• Reading facial language
• Masking (aka "social mimicry")
• A related topic is introverts
• Professional assessment
• My characteristics in detail
This word means that different people's brains work differently. It is impossible to find two identical brains. The naturalness of this statement is quite easy to understand if you think about how much diversity there is in human nature. Different people have different skin and eye colors, different heights and different ear shapes - what can we say about such a complex system as the brain. The term "neurodiversity" refers to variation in the human brain regarding sociability, learning, attention, mood and other mental functions in a non-pathological sense. It emerged as a challenge to prevailing views that certain neurodevelopmental disorders are inherently pathological (see Medical model of disability) and instead adopts the social model of disability, in which societal barriers are the main contributing factor that disables people. This view is especially popular within the autism rights movement.
The traditional ("medical") model defines disability as a health disorder. Accordingly, the minimization of violations is carried out through medical intervention and therapy. A person with a disability with this approach is a problem, he/she must be "cured" in a mandatory manner.
The social model determines the cause of disability not in the particularity itse, as such, but in the physical, organizational and “attitudinal” barriers existing in society, based on stereotypes and prejudices. Under such a model, a person with a disability is not a “bearer of a problem” requiring special education. On the contrary, problems and barriers in the life of such a person create society and the imperfection of the public education system, which is not ready in a general school to meet the diverse needs of all students.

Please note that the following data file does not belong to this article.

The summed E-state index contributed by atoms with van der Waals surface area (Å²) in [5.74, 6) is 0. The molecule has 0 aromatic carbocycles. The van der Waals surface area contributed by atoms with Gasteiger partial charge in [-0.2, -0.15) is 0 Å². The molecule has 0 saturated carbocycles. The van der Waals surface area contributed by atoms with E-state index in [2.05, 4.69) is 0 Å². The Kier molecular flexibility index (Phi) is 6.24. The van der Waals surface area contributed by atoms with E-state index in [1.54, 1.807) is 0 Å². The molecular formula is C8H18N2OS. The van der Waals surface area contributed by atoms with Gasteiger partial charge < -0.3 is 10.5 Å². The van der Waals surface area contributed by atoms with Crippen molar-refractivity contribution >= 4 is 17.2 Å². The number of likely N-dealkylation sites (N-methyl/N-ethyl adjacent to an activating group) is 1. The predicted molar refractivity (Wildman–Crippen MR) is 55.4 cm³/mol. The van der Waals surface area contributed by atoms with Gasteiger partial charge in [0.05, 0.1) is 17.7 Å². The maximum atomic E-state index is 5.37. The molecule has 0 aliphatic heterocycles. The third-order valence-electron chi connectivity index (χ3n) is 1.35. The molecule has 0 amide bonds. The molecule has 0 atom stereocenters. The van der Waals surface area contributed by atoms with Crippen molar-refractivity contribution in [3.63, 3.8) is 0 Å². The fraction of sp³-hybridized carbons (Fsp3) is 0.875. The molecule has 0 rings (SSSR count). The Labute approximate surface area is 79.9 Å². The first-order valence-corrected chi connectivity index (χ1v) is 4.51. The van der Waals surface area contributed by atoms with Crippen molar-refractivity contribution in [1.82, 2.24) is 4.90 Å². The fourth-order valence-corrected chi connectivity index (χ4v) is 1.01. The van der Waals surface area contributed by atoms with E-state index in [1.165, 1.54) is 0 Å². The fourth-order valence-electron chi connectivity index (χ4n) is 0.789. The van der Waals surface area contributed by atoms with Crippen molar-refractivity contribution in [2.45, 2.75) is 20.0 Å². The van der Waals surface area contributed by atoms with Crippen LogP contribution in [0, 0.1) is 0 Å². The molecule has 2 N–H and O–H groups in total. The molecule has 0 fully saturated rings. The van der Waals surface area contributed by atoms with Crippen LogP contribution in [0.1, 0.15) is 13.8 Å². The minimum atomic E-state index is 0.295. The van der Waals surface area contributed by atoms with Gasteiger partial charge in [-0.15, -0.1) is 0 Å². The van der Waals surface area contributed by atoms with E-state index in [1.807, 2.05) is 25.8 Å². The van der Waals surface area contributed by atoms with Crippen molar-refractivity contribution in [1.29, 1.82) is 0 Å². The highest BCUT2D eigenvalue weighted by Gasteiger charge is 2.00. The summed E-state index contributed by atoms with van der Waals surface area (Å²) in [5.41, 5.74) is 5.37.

Pay attention to the last phrase. Alas, neither the learning process, nor the knowledge assessment system take into account the peculiarities of autists. Therefore, they may have poor grades and a corresponding reputation among teachers and classmates, which is absolutely not in line with their real intellectual abilities. When I was in college, I couldn't study the material in class - there was too much distracting stress. I always prepared for subjects in advance - at a pace that suits me and in the familiar home environment. As a rule, I came to the first lesson of each subject after reading the textbook and writing out the main points in a notebook. For me, classroom study was just an additional step to consolidate the material and ask teachers questions. This allowed me to keep up with my neurotypical classmates, who were great at accepting new material in a crowded classroom. I graduated from college with excellent grades, and smiled at my graduation photo like everyone else - no one even suspected what difficulties I had to go through.
From the already mentioned video:
"The neurodiversity paradigm is an alternative way of thinking about autism. It describes autism as a part of the range of natural variation in human neurological development. At its very simplest, autism is a different way of thinking. According to the neurodiversity paradigm, there are no right or wrong brains. All forms of neurological development are equally valid and equally valuable. And regardless of what type of brain you've got, all people are entitled to full and equal human rights and to be treated with dignity and respect."